Seminar: ‘Crip Displacements: Voices of Disability, Neoliberalism, and Resistance’ (Liverpool Hope University)

Crip Displacements: Voices of Disability, Neoliberalism, and Resistance

Prof. Robert McRuer

Date: Tuesday 15th July 2014

Time: 2.15pm–3.45pm

Place: Eden 109, Liverpool Hope University, UK

Theorists of neoliberalism, from David Harvey to Judith Butler and Athena Athanasiou, have placed dispossession and displacement at the center of their analyses of the workings of contemporary global capitalism.  Disability, however, has not figured centrally into these analyses.  This presentation attends to crip echoes generated by dispossession, displacement, and a global austerity politics.  Centering on British-Mexican relations during a moment of austerity in the UK and gentrification in Mexico, “Crip Displacements” identifies both the voices of disability that are recognized by and made useful for neoliberalism as well as those shut down or displaced by this dominant economic and cultural system.  Prof. McRuer particularly focuses on two events from 2013: a British embassy good will event touting access in Mexico City and an installation of photographs by Livia Radawanski, from the same period.  Radwanski’s photos of the redevelopment of a Mexico City neighborhood (and the displacement of poor people living in the neighborhood) are examined in order to attend to the ways in which disability might productively haunt theories of neoliberal dispossession.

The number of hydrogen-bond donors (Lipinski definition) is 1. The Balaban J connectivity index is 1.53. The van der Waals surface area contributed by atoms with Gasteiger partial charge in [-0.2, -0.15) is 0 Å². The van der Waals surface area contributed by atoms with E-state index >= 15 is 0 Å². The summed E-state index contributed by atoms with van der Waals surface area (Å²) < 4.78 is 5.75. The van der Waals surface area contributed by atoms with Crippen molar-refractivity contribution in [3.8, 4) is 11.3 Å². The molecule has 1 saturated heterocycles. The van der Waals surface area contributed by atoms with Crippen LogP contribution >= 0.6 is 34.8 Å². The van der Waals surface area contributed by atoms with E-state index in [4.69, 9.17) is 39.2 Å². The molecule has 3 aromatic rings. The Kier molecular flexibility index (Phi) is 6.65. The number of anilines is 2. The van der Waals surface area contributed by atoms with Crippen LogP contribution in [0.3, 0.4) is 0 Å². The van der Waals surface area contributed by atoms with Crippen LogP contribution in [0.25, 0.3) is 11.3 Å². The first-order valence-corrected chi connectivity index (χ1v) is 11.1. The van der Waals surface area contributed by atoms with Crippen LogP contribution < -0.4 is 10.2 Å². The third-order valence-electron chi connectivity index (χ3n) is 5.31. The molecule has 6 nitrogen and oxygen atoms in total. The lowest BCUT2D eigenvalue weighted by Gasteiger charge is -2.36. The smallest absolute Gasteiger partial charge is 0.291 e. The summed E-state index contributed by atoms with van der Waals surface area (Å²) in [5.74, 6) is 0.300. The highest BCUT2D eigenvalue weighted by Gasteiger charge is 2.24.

Robert McRuer is Professor of English and Chair of the Department of English at George Washington University.  He is the author or editor of numerous books and articles, including Crip Theory: Cultural Signs of Queerness and Disability (NYU Press, 2006) and Sex and Disability (edited with Anna Mollow, Duke University Press, 2012). He is also a JLCDS editorial board member.

This seminar is part of the CCDS series, The Voice of Disability, which will continue in the new academic year.

For further information please contact:

Dr. David Bolt

Senior Lecturer, Education and Disability Studies,

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